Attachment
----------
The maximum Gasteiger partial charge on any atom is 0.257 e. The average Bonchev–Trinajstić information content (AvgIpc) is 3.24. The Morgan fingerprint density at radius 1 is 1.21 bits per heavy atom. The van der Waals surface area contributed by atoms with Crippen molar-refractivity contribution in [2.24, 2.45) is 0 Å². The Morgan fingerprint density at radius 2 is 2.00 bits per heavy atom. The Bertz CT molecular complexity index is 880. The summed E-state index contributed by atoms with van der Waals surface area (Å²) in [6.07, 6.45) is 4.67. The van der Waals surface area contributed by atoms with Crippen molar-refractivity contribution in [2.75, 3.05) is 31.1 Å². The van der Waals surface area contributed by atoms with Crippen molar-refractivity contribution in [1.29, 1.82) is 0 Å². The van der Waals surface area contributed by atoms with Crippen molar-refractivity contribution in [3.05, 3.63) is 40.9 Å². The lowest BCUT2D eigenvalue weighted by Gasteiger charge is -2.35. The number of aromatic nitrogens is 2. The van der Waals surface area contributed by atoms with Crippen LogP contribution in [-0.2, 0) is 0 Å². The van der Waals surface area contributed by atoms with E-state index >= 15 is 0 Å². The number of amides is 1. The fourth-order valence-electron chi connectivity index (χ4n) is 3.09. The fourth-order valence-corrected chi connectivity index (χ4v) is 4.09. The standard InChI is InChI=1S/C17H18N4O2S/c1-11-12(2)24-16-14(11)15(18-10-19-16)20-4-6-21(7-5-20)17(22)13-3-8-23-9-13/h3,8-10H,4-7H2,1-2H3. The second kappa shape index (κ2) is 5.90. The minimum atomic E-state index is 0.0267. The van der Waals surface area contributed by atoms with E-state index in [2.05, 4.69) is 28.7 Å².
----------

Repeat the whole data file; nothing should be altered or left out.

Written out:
The maximum Gasteiger partial charge on any atom is 0.257 e. The average Bonchev–Trinajstić information content (AvgIpc) is 3.24. The Morgan fingerprint density at radius 1 is 1.21 bits per heavy atom. The van der Waals surface area contributed by atoms with Crippen molar-refractivity contribution in [2.24, 2.45) is 0 Å². The Morgan fingerprint density at radius 2 is 2.00 bits per heavy atom. The Bertz CT molecular complexity index is 880. The summed E-state index contributed by atoms with van der Waals surface area (Å²) in [6.07, 6.45) is 4.67. The van der Waals surface area contributed by atoms with Crippen molar-refractivity contribution in [2.75, 3.05) is 31.1 Å². The van der Waals surface area contributed by atoms with Crippen molar-refractivity contribution in [1.29, 1.82) is 0 Å². The van der Waals surface area contributed by atoms with Crippen molar-refractivity contribution in [3.05, 3.63) is 40.9 Å². The lowest BCUT2D eigenvalue weighted by Gasteiger charge is -2.35. The number of aromatic nitrogens is 2. The van der Waals surface area contributed by atoms with Crippen LogP contribution in [-0.2, 0) is 0 Å². The van der Waals surface area contributed by atoms with E-state index >= 15 is 0 Å². The number of amides is 1. The fourth-order valence-electron chi connectivity index (χ4n) is 3.09. The fourth-order valence-corrected chi connectivity index (χ4v) is 4.09. The standard InChI is InChI=1S/C17H18N4O2S/c1-11-12(2)24-16-14(11)15(18-10-19-16)20-4-6-21(7-5-20)17(22)13-3-8-23-9-13/h3,8-10H,4-7H2,1-2H3. The second kappa shape index (κ2) is 5.90. The minimum atomic E-state index is 0.0267. The van der Waals surface area contributed by atoms with E-state index in [2.05, 4.69) is 28.7 Å².